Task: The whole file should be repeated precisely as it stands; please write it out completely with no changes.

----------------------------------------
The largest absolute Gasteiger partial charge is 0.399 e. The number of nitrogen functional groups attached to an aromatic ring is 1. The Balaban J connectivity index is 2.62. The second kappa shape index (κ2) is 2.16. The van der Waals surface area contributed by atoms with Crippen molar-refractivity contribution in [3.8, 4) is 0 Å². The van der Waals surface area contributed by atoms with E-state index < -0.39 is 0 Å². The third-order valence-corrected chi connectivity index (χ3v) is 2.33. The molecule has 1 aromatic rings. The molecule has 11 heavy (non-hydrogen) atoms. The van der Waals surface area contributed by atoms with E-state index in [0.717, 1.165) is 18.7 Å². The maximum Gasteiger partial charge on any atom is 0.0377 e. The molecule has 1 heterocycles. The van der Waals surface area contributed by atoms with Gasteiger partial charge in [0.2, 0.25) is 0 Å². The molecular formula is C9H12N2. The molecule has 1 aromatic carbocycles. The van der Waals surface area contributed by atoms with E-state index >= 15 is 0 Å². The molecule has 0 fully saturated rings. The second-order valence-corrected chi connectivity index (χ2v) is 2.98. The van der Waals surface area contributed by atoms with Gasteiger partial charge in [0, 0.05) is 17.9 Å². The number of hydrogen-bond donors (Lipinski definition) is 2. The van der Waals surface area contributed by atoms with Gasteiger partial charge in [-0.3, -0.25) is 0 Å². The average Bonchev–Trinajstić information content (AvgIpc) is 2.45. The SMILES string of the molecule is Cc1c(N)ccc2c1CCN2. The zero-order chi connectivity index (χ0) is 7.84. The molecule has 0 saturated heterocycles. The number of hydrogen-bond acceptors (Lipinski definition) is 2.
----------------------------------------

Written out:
The largest absolute Gasteiger partial charge is 0.399 e. The number of nitrogen functional groups attached to an aromatic ring is 1. The Balaban J connectivity index is 2.62. The second kappa shape index (κ2) is 2.16. The van der Waals surface area contributed by atoms with Crippen molar-refractivity contribution in [3.8, 4) is 0 Å². The van der Waals surface area contributed by atoms with E-state index < -0.39 is 0 Å². The third-order valence-corrected chi connectivity index (χ3v) is 2.33. The molecule has 1 aromatic rings. The molecule has 11 heavy (non-hydrogen) atoms. The van der Waals surface area contributed by atoms with E-state index in [0.717, 1.165) is 18.7 Å². The maximum Gasteiger partial charge on any atom is 0.0377 e. The molecule has 1 heterocycles. The van der Waals surface area contributed by atoms with Gasteiger partial charge in [0.2, 0.25) is 0 Å². The molecular formula is C9H12N2. The molecule has 1 aromatic carbocycles. The van der Waals surface area contributed by atoms with E-state index >= 15 is 0 Å². The molecule has 0 fully saturated rings. The second-order valence-corrected chi connectivity index (χ2v) is 2.98. The van der Waals surface area contributed by atoms with Gasteiger partial charge in [0, 0.05) is 17.9 Å². The number of hydrogen-bond donors (Lipinski definition) is 2. The van der Waals surface area contributed by atoms with Gasteiger partial charge in [-0.3, -0.25) is 0 Å². The average Bonchev–Trinajstić information content (AvgIpc) is 2.45. The SMILES string of the molecule is Cc1c(N)ccc2c1CCN2. The zero-order chi connectivity index (χ0) is 7.84. The molecule has 0 saturated heterocycles. The number of hydrogen-bond acceptors (Lipinski definition) is 2.